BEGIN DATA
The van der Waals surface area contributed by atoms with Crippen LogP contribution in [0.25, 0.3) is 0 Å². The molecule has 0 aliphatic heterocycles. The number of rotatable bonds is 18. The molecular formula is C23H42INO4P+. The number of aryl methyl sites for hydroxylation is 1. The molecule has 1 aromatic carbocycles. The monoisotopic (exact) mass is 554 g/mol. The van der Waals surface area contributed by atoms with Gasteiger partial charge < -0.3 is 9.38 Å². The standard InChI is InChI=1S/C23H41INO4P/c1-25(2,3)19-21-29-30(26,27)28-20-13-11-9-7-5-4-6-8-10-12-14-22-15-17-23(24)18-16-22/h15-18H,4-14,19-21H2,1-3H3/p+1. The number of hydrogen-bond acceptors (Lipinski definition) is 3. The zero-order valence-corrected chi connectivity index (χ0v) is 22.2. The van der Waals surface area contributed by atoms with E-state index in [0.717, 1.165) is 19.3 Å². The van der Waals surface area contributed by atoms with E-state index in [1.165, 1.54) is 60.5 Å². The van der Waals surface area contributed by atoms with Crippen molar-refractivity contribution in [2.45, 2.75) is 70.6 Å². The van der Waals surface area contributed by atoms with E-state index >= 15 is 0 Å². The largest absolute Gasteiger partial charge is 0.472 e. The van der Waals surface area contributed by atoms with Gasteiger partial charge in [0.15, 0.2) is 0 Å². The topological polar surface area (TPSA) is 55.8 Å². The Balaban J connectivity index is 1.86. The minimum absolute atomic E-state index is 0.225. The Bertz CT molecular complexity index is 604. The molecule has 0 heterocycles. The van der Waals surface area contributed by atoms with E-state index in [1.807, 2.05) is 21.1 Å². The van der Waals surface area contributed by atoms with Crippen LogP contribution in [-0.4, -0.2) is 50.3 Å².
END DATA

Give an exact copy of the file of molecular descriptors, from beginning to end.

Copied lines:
The van der Waals surface area contributed by atoms with Crippen LogP contribution in [0.25, 0.3) is 0 Å². The molecule has 0 aliphatic heterocycles. The number of rotatable bonds is 18. The molecular formula is C23H42INO4P+. The number of aryl methyl sites for hydroxylation is 1. The molecule has 1 aromatic carbocycles. The monoisotopic (exact) mass is 554 g/mol. The van der Waals surface area contributed by atoms with Gasteiger partial charge < -0.3 is 9.38 Å². The standard InChI is InChI=1S/C23H41INO4P/c1-25(2,3)19-21-29-30(26,27)28-20-13-11-9-7-5-4-6-8-10-12-14-22-15-17-23(24)18-16-22/h15-18H,4-14,19-21H2,1-3H3/p+1. The number of hydrogen-bond acceptors (Lipinski definition) is 3. The zero-order valence-corrected chi connectivity index (χ0v) is 22.2. The van der Waals surface area contributed by atoms with E-state index in [0.717, 1.165) is 19.3 Å². The van der Waals surface area contributed by atoms with E-state index in [1.165, 1.54) is 60.5 Å². The van der Waals surface area contributed by atoms with Crippen molar-refractivity contribution in [2.45, 2.75) is 70.6 Å². The van der Waals surface area contributed by atoms with E-state index >= 15 is 0 Å². The largest absolute Gasteiger partial charge is 0.472 e. The van der Waals surface area contributed by atoms with Gasteiger partial charge in [0.15, 0.2) is 0 Å². The topological polar surface area (TPSA) is 55.8 Å². The Balaban J connectivity index is 1.86. The minimum absolute atomic E-state index is 0.225. The Bertz CT molecular complexity index is 604. The molecule has 0 heterocycles. The van der Waals surface area contributed by atoms with E-state index in [1.807, 2.05) is 21.1 Å². The van der Waals surface area contributed by atoms with Crippen LogP contribution in [-0.4, -0.2) is 50.3 Å².